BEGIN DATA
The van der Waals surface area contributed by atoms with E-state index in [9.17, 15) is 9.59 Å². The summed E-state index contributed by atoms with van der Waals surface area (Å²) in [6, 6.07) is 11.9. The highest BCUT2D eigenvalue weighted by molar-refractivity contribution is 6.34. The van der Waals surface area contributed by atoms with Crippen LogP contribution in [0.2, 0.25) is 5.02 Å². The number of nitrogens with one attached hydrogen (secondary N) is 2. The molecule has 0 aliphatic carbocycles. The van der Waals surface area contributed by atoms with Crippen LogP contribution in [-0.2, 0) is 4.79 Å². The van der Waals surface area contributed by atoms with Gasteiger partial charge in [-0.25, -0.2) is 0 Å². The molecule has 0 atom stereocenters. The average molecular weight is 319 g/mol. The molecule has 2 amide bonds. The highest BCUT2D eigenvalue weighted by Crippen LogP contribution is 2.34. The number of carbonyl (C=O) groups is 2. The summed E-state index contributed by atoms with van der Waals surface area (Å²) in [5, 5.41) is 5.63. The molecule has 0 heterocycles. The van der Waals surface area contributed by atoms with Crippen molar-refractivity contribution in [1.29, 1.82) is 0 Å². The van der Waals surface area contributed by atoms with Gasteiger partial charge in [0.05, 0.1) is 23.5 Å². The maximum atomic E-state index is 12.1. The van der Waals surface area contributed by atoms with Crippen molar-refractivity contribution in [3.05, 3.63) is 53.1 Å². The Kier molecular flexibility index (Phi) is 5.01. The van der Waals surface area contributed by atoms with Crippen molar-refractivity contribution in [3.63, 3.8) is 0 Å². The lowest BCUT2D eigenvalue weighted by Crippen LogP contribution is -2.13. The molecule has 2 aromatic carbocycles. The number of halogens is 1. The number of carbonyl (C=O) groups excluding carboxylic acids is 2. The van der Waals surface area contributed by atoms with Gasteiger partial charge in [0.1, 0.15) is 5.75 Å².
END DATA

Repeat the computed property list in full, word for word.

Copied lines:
The van der Waals surface area contributed by atoms with E-state index in [9.17, 15) is 9.59 Å². The summed E-state index contributed by atoms with van der Waals surface area (Å²) in [6, 6.07) is 11.9. The highest BCUT2D eigenvalue weighted by molar-refractivity contribution is 6.34. The van der Waals surface area contributed by atoms with Crippen LogP contribution in [0.2, 0.25) is 5.02 Å². The number of nitrogens with one attached hydrogen (secondary N) is 2. The molecule has 0 aliphatic carbocycles. The van der Waals surface area contributed by atoms with Crippen LogP contribution in [-0.2, 0) is 4.79 Å². The van der Waals surface area contributed by atoms with Gasteiger partial charge in [-0.25, -0.2) is 0 Å². The molecule has 0 atom stereocenters. The average molecular weight is 319 g/mol. The molecule has 2 amide bonds. The highest BCUT2D eigenvalue weighted by Crippen LogP contribution is 2.34. The number of carbonyl (C=O) groups is 2. The summed E-state index contributed by atoms with van der Waals surface area (Å²) in [5, 5.41) is 5.63. The molecule has 0 heterocycles. The van der Waals surface area contributed by atoms with Crippen molar-refractivity contribution in [1.29, 1.82) is 0 Å². The van der Waals surface area contributed by atoms with Gasteiger partial charge in [0.05, 0.1) is 23.5 Å². The maximum atomic E-state index is 12.1. The van der Waals surface area contributed by atoms with Crippen molar-refractivity contribution in [3.05, 3.63) is 53.1 Å². The Kier molecular flexibility index (Phi) is 5.01. The van der Waals surface area contributed by atoms with Crippen molar-refractivity contribution in [3.63, 3.8) is 0 Å². The lowest BCUT2D eigenvalue weighted by Crippen LogP contribution is -2.13. The molecule has 2 aromatic carbocycles. The number of halogens is 1. The number of carbonyl (C=O) groups excluding carboxylic acids is 2. The van der Waals surface area contributed by atoms with Gasteiger partial charge in [0.1, 0.15) is 5.75 Å².